Real meat is green – Viv Forbes:
Wandering recently through an arcade popular with the green smoothie set, I saw a sign boasting: “Plant Based Meat”.
Someone should advise those nutritional dunderheads that all real meat is plant-based. Real beef and lamb are built from live plants like grasses, lucerne and mulga, plus salt, minerals and clay; the best chicken is built mostly on seeds and shoots of wheat, corn and grasses plus a few worms, insects and gizzard-grit; and when I was a kid our bacon was built by porkers from pollard, whey and vegetable scraps.
Cattle, sheep, pigs, goats, deer, bison, rabbits, turkeys and kangaroos have a long history of providing meat for our ancestral hunters and farmers. In tough times the gatherers and gardeners collected and cultivated survival foods like wild onions, seasonal fruit, cabbages, tubers and grass seeds. But there was always a celebratory feast when the hunters returned with high-nutrition meat. . .
Meat sector’s five-year targeted plan – Neal Wallace:
The meat sector has outlined four goals for the next five years, which it says will target the sustainable growth of value and enhance people, animals and the environment.
The heart of the strategy, set by Beef + Lamb NZ (B+LNZ) and the Meat Industry Association (MIA), is to generate sustainable profits, premium value, vibrant communities and to be trusted guardians.
Sustainable profits will come from greater innovation, performance and productivity; premium value from creating and capturing value; vibrant communities from economic growth and employment; and trusted guardianship from being guardians of reputation, animals, water and land.
The latest strategy follows the Red Meat Sector Strategy from 2011 and establishes the priorities B+LNZ and the MIA will work on with industry partners over the next five years. . .
Contribution to wellbeing recognised – Mark Daniel:
Farmstrong is tipping its hat to the farmers and growers of New Zealand who have contributed to it winning two awards at the recent 2020 New Zealand Workplace Health and Safety Awards.
Farmstrong took out the sector leadership and overall honours with the Supreme Award. The judges highlighted that Farmstrong’s intense focus on the mental health of the rural community…”with a programme that seeks to engage with farmers in a relatable and authentic way, which a generation ago would have seemed unlikely”.
“Everyday farmers and growers have driven this programme by sharing their personal wellbeing stories and, with it, giving other farmers and growers the permission, confidence and practical ideas on how they can invest in their own wellbeing,” says Farmstrong project manager Gerard Vaughan. . .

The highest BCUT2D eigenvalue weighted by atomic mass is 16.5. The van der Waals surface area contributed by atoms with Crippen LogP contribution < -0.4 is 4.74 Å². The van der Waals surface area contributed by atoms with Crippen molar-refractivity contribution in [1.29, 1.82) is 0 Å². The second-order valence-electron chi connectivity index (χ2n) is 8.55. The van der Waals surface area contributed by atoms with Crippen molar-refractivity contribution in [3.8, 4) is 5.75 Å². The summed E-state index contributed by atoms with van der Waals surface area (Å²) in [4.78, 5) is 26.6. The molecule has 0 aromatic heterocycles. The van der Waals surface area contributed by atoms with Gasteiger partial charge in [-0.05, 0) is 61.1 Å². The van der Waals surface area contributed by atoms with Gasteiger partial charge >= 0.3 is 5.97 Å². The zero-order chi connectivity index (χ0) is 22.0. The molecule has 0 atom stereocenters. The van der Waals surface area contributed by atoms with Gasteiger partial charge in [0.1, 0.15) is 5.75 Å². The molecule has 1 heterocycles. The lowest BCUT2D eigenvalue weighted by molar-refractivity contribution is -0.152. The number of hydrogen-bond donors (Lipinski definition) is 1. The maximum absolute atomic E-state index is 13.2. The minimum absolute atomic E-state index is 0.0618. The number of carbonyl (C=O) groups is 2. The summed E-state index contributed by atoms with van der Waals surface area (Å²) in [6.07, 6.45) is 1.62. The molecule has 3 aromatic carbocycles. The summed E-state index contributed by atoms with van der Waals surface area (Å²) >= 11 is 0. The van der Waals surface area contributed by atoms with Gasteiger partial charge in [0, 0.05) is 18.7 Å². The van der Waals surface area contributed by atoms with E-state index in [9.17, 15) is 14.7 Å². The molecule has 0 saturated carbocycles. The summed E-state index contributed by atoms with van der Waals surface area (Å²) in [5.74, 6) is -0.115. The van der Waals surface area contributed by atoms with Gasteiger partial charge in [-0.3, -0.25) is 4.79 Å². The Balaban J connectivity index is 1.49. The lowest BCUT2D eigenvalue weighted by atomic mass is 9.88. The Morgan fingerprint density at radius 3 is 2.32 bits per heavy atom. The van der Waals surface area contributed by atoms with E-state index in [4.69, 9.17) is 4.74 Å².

Big toys for old boys – Tom Hunter:
Attentive readers of this blog – especially our TDS-infused Lefties – will have noticed that I haven’t been posting as much as normal, even as an important US election has been playing out.
There’s a simple reason for this, and it’s based on something I spotted some months ago via our linked blog, Home Paddock.
With the border closures in early 2020 every agricultural contractor found themselves in trouble because they had come to rely upon a flow of young English and Irish guys who knew how to drive combine harvesters, side-dressers, planters and the rest of the complex, computerised machinery that is the basis of modern farming. Think of them as the harvesting version of snow bums who follow Winter around the world’s skifields.
As a result of this, contractors have been forced to call on guys like me; old bastards who last drove tractors decades ago. But the call had gone out, so in the manner of the Soviet call for all hands on deck in 1941, I decided to give it a crack. . .
Fonterra forks out for Christmas – Hugh Stringleman:
The 20c increase in advance payments will deliver $300 million more into farmers’ bank accounts, more than half of it before Christmas.
The new range is $6.70 to $7.30 and the midpoint has risen from $6.80 to $7.
When back-paid, the 20c increase in advance payments will deliver $300 million more into farmers’ bank accounts, more than half of it before Christmas.
The widely anticipated upgrade for the milk price accompanied its first quarter trading results, including a 40% increase in normalised earnings compared with the previous corresponding period. . .
Brexit is a betrayal of Britain’s farms – James Rebanks:
I think George Eustice, the PR man turned Secretary of State for the Environment, was still telling homely stories about his Cornish farming grandfather when my mobile phone starting ringing. I was moving my flock of sheep down a lane with my sheepdogs and had planned to catch up with the news when I got back to the farmhouse. I looked at the missed calls then stuffed the phone back in my pocket.
Lots of people, including journalists and friends, were calling to ask what I made of the new agricultural policies announced by Mr Eustice. I guess I shouldn’t be surprised: I wrote a book called English Pastoral about how farming and nature in this country got into this mess, so people expect me to have some kind of intelligent opinion on what is happening and whether it is good or bad. And so, having read the documents and listened to Mr Eustice, here is mine.
Our agricultural policies are going to change — hugely — from what they have been under the EU’s Common Agricultural Policy (CAP). And since the tragic decline of biodiversity on British farmland happened under that policy, this is overall a welcome development. . .